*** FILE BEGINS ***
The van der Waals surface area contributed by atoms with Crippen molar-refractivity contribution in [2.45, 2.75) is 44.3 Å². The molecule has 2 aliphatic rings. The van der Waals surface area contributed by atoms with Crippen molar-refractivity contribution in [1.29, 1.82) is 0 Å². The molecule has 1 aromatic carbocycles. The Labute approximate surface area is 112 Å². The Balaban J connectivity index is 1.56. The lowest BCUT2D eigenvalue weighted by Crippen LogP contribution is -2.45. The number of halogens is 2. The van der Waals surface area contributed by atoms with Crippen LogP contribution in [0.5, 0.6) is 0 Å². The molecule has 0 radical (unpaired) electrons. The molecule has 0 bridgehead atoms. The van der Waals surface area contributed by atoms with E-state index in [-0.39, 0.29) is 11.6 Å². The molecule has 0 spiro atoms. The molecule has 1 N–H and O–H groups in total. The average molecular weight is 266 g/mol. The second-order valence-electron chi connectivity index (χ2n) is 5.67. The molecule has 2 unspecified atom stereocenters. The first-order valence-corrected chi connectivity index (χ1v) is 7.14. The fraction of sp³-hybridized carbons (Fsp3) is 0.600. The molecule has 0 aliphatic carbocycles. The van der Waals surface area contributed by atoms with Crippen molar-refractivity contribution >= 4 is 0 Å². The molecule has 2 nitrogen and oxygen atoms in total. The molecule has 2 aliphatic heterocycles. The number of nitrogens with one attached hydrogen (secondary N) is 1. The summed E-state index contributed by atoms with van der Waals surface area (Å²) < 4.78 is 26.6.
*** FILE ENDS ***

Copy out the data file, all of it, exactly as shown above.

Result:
The van der Waals surface area contributed by atoms with Crippen molar-refractivity contribution in [2.45, 2.75) is 44.3 Å². The molecule has 2 aliphatic rings. The van der Waals surface area contributed by atoms with Crippen molar-refractivity contribution in [1.29, 1.82) is 0 Å². The molecule has 1 aromatic carbocycles. The Labute approximate surface area is 112 Å². The Balaban J connectivity index is 1.56. The lowest BCUT2D eigenvalue weighted by Crippen LogP contribution is -2.45. The number of halogens is 2. The van der Waals surface area contributed by atoms with Crippen LogP contribution in [0.5, 0.6) is 0 Å². The molecule has 0 radical (unpaired) electrons. The molecule has 0 bridgehead atoms. The van der Waals surface area contributed by atoms with E-state index in [-0.39, 0.29) is 11.6 Å². The molecule has 0 spiro atoms. The molecule has 1 N–H and O–H groups in total. The average molecular weight is 266 g/mol. The second-order valence-electron chi connectivity index (χ2n) is 5.67. The molecule has 2 unspecified atom stereocenters. The first-order valence-corrected chi connectivity index (χ1v) is 7.14. The fraction of sp³-hybridized carbons (Fsp3) is 0.600. The molecule has 0 aliphatic carbocycles. The van der Waals surface area contributed by atoms with Crippen molar-refractivity contribution >= 4 is 0 Å². The molecule has 2 nitrogen and oxygen atoms in total. The molecule has 2 aliphatic heterocycles. The number of nitrogens with one attached hydrogen (secondary N) is 1. The summed E-state index contributed by atoms with van der Waals surface area (Å²) < 4.78 is 26.6.